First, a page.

With continual technological advancements in mobile devices and electric cars, the global demand for lithium has quickly outpaced the rate at which it can be mined or recycled. Lithium is a key element for lithium ion batteries and many other applications. The energy-efficient, environment-friendly technology for separation and purification of lithium has long been pursued to achieve sustainable lithium mining and recycling.
Traditional methods have suffered from any known issues, such as complexities in the design process, low Li recovery, or impurity content control. Membrane technologies such as nanofiltration (and reverse osmosis) and electrodialysis have attracted increasing attention because lithium separation through these processes is achieved by applying either hydraulic pressure or low electrical potential, and it would be potentially cost effective and environmentally friendly.
This PhD project focuses on the development of suitable membrane materials (typically on ceramics and Metal-Organic Frameworks) and processes for lithium separation.
To start the above-mentioned tasks, the state-of-the-art processes for lithium mining and recycling and all available technologies that are used in different separation and recovery processes will be reviewed and investigated. By further comparing different methods, existing challenges will be identified and suggestions for designing separation materials and for improving the recycling effectiveness will be proposed. Based on that, new materials and membrane structures will be designed, characterized/optimized, and ultimately applied for lithium separation. Their separation performance and mechanisms will be investigated systematically and elucidated in details, with the goal of developing predictive models for future membrane materials development. This project will heavily rely on experiments as well as active interdisciplinary collaborations.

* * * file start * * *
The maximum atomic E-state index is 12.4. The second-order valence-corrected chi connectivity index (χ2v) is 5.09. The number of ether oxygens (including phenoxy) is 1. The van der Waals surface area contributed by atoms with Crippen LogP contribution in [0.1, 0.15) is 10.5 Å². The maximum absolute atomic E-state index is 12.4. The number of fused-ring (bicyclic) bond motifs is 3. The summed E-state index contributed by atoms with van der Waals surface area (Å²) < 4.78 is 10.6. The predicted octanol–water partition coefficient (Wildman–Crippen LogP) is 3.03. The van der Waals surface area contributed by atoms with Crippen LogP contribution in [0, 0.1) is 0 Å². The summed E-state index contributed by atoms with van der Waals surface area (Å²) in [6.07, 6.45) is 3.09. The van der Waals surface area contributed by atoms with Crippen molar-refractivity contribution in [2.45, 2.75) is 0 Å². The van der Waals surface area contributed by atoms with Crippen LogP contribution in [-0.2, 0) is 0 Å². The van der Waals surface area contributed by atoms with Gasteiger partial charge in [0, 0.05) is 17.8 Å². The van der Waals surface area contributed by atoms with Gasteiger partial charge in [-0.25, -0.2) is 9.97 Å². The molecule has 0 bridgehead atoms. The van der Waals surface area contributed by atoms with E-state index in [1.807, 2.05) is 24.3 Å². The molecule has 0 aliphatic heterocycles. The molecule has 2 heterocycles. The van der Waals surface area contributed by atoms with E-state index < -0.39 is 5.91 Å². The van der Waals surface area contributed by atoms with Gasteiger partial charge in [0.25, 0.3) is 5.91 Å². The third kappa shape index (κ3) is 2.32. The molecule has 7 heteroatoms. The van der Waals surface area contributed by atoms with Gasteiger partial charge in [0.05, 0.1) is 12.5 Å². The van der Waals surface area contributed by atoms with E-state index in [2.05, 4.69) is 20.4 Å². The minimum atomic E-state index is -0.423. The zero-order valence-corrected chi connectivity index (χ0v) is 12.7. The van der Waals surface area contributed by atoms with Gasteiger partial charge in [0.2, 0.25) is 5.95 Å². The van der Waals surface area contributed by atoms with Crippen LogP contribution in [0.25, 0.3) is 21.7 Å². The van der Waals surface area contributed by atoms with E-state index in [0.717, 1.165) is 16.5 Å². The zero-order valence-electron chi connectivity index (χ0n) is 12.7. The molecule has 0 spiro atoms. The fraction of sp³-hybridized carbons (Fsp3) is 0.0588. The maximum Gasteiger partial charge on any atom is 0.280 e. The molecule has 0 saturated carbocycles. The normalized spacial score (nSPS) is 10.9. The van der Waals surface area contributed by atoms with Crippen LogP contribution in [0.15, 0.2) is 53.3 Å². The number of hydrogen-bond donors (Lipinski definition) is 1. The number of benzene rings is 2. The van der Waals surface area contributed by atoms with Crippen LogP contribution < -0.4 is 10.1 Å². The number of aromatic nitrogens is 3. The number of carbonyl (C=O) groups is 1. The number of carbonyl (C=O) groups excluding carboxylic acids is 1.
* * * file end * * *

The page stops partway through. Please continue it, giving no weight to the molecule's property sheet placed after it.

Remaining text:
The candidate will have chance to work closely with UK-based/international industrial partners, to present latest data in national/international conferences, and, therefore, to delivery new insights to the existing membrane society.
Minimum entry qualification - an Honours degree at 2:1 or above (or International equivalent), possibly supported by an MSc Degree, in one or more of the following areas:
- Engineering (e.g., chemical, materials, civil); science (e.g., chemistry, materials, physics).
- Experimental/laboratory experience
- Ability to work independently and in groups comprising people from diverse backgrounds.
- A high motivation to learn and work across traditional discipline boundaries.
Further information on English language requirements for EU/Overseas applicants.
Applications are welcomed from self-funded students, or students who are applying for scholarships from the University of Edinburgh or elsewhere.